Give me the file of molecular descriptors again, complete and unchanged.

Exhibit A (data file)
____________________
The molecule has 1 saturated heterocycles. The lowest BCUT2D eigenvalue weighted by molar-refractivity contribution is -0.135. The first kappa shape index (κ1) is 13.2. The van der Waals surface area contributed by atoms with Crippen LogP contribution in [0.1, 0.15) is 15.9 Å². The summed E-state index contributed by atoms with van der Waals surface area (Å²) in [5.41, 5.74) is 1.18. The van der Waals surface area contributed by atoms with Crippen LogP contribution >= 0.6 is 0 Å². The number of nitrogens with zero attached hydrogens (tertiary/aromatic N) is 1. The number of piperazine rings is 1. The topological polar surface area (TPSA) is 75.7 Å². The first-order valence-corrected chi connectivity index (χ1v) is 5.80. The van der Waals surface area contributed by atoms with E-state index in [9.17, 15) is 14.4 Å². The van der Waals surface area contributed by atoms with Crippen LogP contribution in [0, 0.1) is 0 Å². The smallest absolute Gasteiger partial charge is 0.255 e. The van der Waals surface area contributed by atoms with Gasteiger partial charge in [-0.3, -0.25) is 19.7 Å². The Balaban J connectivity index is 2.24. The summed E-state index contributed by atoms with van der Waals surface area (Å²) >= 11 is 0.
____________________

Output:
The molecule has 1 saturated heterocycles. The lowest BCUT2D eigenvalue weighted by molar-refractivity contribution is -0.135. The first kappa shape index (κ1) is 13.2. The van der Waals surface area contributed by atoms with Crippen LogP contribution in [0.1, 0.15) is 15.9 Å². The summed E-state index contributed by atoms with van der Waals surface area (Å²) in [5.41, 5.74) is 1.18. The van der Waals surface area contributed by atoms with Crippen LogP contribution >= 0.6 is 0 Å². The number of nitrogens with zero attached hydrogens (tertiary/aromatic N) is 1. The number of piperazine rings is 1. The topological polar surface area (TPSA) is 75.7 Å². The first-order valence-corrected chi connectivity index (χ1v) is 5.80. The van der Waals surface area contributed by atoms with E-state index in [9.17, 15) is 14.4 Å². The van der Waals surface area contributed by atoms with Crippen LogP contribution in [0, 0.1) is 0 Å². The smallest absolute Gasteiger partial charge is 0.255 e. The van der Waals surface area contributed by atoms with Gasteiger partial charge in [-0.3, -0.25) is 19.7 Å². The Balaban J connectivity index is 2.24. The summed E-state index contributed by atoms with van der Waals surface area (Å²) >= 11 is 0.